Wednesday, 7 September 2016

The Italian Job or- How I spent my Summer Vacation

Buongiorno Blogland!
I hope that everyone has enjoyed their summer as much as I have.  
And what did I do all summer, you ask? 
nothing... I didn't go anywhere; 

I stayed close to home.
The rest of the Miniteer's however, have been traveling non-stop; even as I speak, they are currently scattered across the globe.
Linda Park was here visiting Canada following a quick jog over to France; she's now back home in Australia.  Janine is in Europe cruising the Dutch canals, and Fatima is... well I'm not exactly sure where Fatima is right now, but wherever she is
 she is Busy! 

(psssst! - she always travels with a mini project tucked in her bag!) 
So here I am at home, holding the fort,
so to speak,
with all the time in the world to work on Villa Leone, 

so what have I accomplished this past summer?
Very little.
Although, come to think of it, I did do a little bit of work on the dollhouse in JUNE.  I repainted the lower  antique white section of the exterior and removed some of the algid "damp" because I didn't want the house to feel too cold and/or smell too musty, thus, I  added another layer of concrete trim around the base as extra protection from any high tides.  Adding that extra trim, visually bulked up the foundation.  The other benefit is that I won't have to construct such a deep canal around this house, 

so less work, less materials, less weight! 
That particular project is still MILES AWAY, but when it does arrive, I'll be ready for it.
Other than that little flurry in June, 

 the house sat neglected for most of the summer, filled with construction debris, as well as all of my good intentions. 
the wider concrete trim around the base

Then around the last week of August, I finally bit the bullet and removed all of the JUNK on all 3 floors, swept the insides and painted all of the interior surfaces with Gesso.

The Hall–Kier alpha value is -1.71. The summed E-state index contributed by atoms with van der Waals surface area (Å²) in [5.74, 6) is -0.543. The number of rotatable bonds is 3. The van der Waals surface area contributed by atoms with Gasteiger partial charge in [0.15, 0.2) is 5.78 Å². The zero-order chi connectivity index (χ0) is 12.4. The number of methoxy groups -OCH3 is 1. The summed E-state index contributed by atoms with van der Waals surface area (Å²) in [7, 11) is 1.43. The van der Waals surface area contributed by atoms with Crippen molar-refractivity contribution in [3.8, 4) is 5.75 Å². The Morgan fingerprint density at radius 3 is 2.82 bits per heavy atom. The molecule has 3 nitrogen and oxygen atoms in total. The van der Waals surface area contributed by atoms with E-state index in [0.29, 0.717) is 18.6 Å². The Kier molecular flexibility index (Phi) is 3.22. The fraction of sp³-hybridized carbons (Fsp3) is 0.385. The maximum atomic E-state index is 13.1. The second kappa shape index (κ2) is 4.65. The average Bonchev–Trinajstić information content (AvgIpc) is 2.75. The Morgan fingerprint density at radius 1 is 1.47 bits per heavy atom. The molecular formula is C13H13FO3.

The doors and windows are still unfinished, but by painting everything white, I could look at the space with Fresh Eyes and hopefully be inspired as to how to divide the space into rooms.
However, nothing came to me so the house sat neglected for another 7 days.  

Then came the first week of September and I thought back on my wasted summer, and all of the things which I had hoped to have had done by now.  

I was so tired of not doing ANYTHING that I felt compelled to do SOMETHING, 
and it had to begin in the hall.
I had assembled the main floor staircase some time ago, but took most of it apart again because I wanted to make it both wider and taller.  And because I had changed the hall window to a longer one, the stairs had to ascend beneath it just so.  There had to be enough space around the window to install the trim as well as space for the wood trim running parallel with the staircase.  But before I could determine all of that, I needed to tackle hanging the wallpaper on the main floor, stairwell and second floor, first, and to do that I first made templates using white poster board 

( dollar store) and cut out all of the shapes which I was going to need to hang the paper in the most efficient way, since I only had 3 sheets and I couldn't afford to make ANY mistakes. 
I made the paper template and then I cut out a wall section from foamcore board.  After I saw it with the window installed, I changed my mind and switched to using a Heavy Matt Board for the interior lining and glued my wallpaper to that instead. I did this because the Matt Board would give me a few additional mm of floor space in entry.  

The scrapbook/wallpaper called LOVE NEST BLOCK #L2020 and I bought it from the Hobby Lobby while I was visiting in the U.S. last Spring.  It is a watery blue/ green which looks to me to be the same color as in pictures of Venetian canals.  The darker areas are part of the pattern of the paper.  The color is gradient and so portions of it are more intensely blue drifting gradually into a soft brownish-green with a murky brown tone concentrated in the corners and the outside edges.  This meant that I had to cut and paste the papers together so that the colors would stay consistent on each of the hall walls.  I used my templates for all of the piecework and managed to get the wallpaper cut with the least amount of waste.